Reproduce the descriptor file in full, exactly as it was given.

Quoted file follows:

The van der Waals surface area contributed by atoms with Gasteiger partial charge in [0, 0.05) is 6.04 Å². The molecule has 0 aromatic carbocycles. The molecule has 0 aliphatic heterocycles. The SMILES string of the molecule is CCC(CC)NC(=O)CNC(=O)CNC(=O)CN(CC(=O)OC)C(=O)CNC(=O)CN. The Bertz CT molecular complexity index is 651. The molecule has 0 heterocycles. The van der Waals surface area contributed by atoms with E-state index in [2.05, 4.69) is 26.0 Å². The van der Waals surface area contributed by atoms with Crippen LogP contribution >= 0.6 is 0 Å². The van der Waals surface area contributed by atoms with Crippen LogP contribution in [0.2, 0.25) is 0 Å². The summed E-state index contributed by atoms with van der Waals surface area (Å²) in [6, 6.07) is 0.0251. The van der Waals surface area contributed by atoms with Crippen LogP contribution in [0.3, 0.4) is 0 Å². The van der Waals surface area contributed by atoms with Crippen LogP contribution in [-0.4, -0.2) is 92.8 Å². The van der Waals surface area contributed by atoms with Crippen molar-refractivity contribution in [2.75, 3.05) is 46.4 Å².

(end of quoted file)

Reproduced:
The van der Waals surface area contributed by atoms with Gasteiger partial charge in [0, 0.05) is 6.04 Å². The molecule has 0 aromatic carbocycles. The molecule has 0 aliphatic heterocycles. The SMILES string of the molecule is CCC(CC)NC(=O)CNC(=O)CNC(=O)CN(CC(=O)OC)C(=O)CNC(=O)CN. The Bertz CT molecular complexity index is 651. The molecule has 0 heterocycles. The van der Waals surface area contributed by atoms with E-state index in [2.05, 4.69) is 26.0 Å². The van der Waals surface area contributed by atoms with Crippen LogP contribution >= 0.6 is 0 Å². The van der Waals surface area contributed by atoms with Crippen LogP contribution in [0.2, 0.25) is 0 Å². The summed E-state index contributed by atoms with van der Waals surface area (Å²) in [6, 6.07) is 0.0251. The van der Waals surface area contributed by atoms with Crippen LogP contribution in [0.3, 0.4) is 0 Å². The van der Waals surface area contributed by atoms with Crippen LogP contribution in [-0.4, -0.2) is 92.8 Å². The van der Waals surface area contributed by atoms with Crippen molar-refractivity contribution in [2.75, 3.05) is 46.4 Å².